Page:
Though he may appear at first glance to be a caricature wrapped in an enigma wrapped in a racist, Donald Trump’s politics are a little more complicated that one might immediately assume.
Trump was once a Democrat, and some of his policy positions today signal towards his prior party loyalty.
He supports the rich paying more in tax (but everyone paying less)
Unlike Ben Carson, who calls for a flat rate income tax (everyone pays x% of their income) Donald Trump accepts the rationality of graduated income tax.
He himself has publicly stated that he is comfortable paying a higher rate of tax, and believes that the richer should pay more taxes compared to the lower and middle classes. Trump is even getting more moderate on the issue: in his 2011 book Time to Get Tough he called for a 15% top rate income tax, now he argues for 25%.
Unfortunately, the feel-good populism of Trump’s tax outlook goes little further. His proposed tax plan cuts rates across the board, but would result in massive government deficits unless coupled with Herculean cuts to public spending that would likely have to target social security or defence.
However, the realism of his plan aside, Trump’s ideology towards taxes puts him in a far more centrist position than that of some of his Republican rivals.
He supports universal healthcare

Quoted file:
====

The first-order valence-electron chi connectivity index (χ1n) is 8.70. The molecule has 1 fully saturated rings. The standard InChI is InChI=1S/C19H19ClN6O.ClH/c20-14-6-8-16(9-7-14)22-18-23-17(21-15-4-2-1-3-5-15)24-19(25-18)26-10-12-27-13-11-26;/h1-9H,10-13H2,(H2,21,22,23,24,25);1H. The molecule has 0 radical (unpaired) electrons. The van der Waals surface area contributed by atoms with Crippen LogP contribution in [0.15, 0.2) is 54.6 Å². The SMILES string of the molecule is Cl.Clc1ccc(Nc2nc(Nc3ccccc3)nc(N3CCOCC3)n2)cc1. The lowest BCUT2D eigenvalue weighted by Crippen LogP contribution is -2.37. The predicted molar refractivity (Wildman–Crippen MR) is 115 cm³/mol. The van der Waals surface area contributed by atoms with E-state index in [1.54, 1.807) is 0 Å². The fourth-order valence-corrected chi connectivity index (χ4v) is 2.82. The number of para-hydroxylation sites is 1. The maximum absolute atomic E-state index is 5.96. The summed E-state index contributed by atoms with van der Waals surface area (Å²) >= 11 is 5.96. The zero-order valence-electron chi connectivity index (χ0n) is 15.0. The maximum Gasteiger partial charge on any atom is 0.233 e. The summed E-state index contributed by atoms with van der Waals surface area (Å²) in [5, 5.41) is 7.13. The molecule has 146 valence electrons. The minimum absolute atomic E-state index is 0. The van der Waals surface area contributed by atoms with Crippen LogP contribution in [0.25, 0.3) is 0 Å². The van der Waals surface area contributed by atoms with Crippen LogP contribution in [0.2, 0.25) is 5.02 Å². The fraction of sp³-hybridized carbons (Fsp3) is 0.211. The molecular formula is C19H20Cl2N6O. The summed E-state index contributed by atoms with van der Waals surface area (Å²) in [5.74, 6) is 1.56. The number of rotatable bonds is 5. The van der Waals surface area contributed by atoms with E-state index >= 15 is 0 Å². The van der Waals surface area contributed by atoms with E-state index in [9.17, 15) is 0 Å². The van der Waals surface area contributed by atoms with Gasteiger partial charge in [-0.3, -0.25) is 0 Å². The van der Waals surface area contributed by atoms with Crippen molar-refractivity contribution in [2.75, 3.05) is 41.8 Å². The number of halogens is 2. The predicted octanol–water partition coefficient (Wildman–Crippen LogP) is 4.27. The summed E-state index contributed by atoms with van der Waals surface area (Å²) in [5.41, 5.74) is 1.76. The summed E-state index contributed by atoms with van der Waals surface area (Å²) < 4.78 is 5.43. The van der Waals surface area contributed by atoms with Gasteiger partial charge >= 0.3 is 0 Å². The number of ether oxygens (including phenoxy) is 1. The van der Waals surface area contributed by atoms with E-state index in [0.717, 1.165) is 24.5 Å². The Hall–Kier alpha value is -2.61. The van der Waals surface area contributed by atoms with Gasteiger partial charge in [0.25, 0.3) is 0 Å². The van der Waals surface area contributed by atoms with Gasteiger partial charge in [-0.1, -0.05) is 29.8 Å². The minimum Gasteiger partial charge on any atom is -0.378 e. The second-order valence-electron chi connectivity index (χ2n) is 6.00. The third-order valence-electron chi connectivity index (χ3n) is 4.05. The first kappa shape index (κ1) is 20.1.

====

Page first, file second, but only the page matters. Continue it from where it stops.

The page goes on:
Donald Trump wants to repeal Obamacare. It’s a ‘disaster’. But, unlike many within his party, he supports universal health insurance coverage. How? He’s not quite sure.
Trump suggests he would implement a system where Americans could go out and select private health insurance policies in an environment of competition.
On the face of it, this sounds very similar to Obamacare. Trump has not explained how he would regulate the market or ensure hospitals comply with his new plan, but that hardly seems to matter.
The importance is that Trump’s position, leaving aside implementation, puts him at odds with much of the Republican Party. Governor Bobby Jindal, who is running a very low key campaign for the Republican ticket at the moment, has lambasted Trump for giving in on this hot-button issue.
Jindal fumes that accepting Obamacare or any equivalent will open the doors to a nanny state, where the government controls what you eat, where you go, and which movies you watch.
To his credit, Donald Trump believes all Americans should have healthcare and would hypothetically seek to fulfil this in office. He just isn’t very clear on how to do it, without simply renaming Obamacare ‘Trumpcare’.
He’s pro-union, kind of
Unlike some of his Republican rivals, particularly the union-busting Scott Walker who has now dropped out of the primaries, Donald Trump has a soft spot for unionised labour.
Trump has said in interviews that he believes unions are an important component of a successful and strong American economy. Trumpeting his ability to negotiate with organised labour in the past, Donald Trump claims he his able to form strong relationships with unions. There are even reports that some unions may be considering endorsing his candidacy.
At the same time, part of his campaign to ‘Make America Great Again’ is founded on the idea of cracking down on Chinese competition in order to elevate the American worker and return production jobs to the United States.